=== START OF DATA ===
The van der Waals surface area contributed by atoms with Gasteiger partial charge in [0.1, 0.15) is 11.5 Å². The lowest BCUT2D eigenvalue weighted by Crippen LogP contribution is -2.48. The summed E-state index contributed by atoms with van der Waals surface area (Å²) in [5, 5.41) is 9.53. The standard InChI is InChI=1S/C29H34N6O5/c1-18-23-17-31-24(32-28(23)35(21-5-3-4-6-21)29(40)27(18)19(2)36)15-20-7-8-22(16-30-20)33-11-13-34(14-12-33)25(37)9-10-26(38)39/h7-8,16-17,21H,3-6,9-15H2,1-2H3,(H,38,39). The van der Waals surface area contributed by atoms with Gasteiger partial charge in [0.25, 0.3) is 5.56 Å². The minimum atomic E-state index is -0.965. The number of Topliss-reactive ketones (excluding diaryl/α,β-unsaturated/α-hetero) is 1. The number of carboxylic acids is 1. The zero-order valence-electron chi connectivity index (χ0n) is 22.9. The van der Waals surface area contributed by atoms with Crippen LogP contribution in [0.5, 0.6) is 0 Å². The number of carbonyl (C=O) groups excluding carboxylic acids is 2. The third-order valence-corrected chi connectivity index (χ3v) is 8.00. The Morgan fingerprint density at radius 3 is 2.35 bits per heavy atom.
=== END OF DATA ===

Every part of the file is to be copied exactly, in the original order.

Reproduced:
The van der Waals surface area contributed by atoms with Gasteiger partial charge in [0.1, 0.15) is 11.5 Å². The lowest BCUT2D eigenvalue weighted by Crippen LogP contribution is -2.48. The summed E-state index contributed by atoms with van der Waals surface area (Å²) in [5, 5.41) is 9.53. The standard InChI is InChI=1S/C29H34N6O5/c1-18-23-17-31-24(32-28(23)35(21-5-3-4-6-21)29(40)27(18)19(2)36)15-20-7-8-22(16-30-20)33-11-13-34(14-12-33)25(37)9-10-26(38)39/h7-8,16-17,21H,3-6,9-15H2,1-2H3,(H,38,39). The van der Waals surface area contributed by atoms with Gasteiger partial charge in [0.25, 0.3) is 5.56 Å². The minimum atomic E-state index is -0.965. The number of Topliss-reactive ketones (excluding diaryl/α,β-unsaturated/α-hetero) is 1. The number of carboxylic acids is 1. The zero-order valence-electron chi connectivity index (χ0n) is 22.9. The van der Waals surface area contributed by atoms with Crippen LogP contribution in [0.5, 0.6) is 0 Å². The number of carbonyl (C=O) groups excluding carboxylic acids is 2. The third-order valence-corrected chi connectivity index (χ3v) is 8.00. The Morgan fingerprint density at radius 3 is 2.35 bits per heavy atom.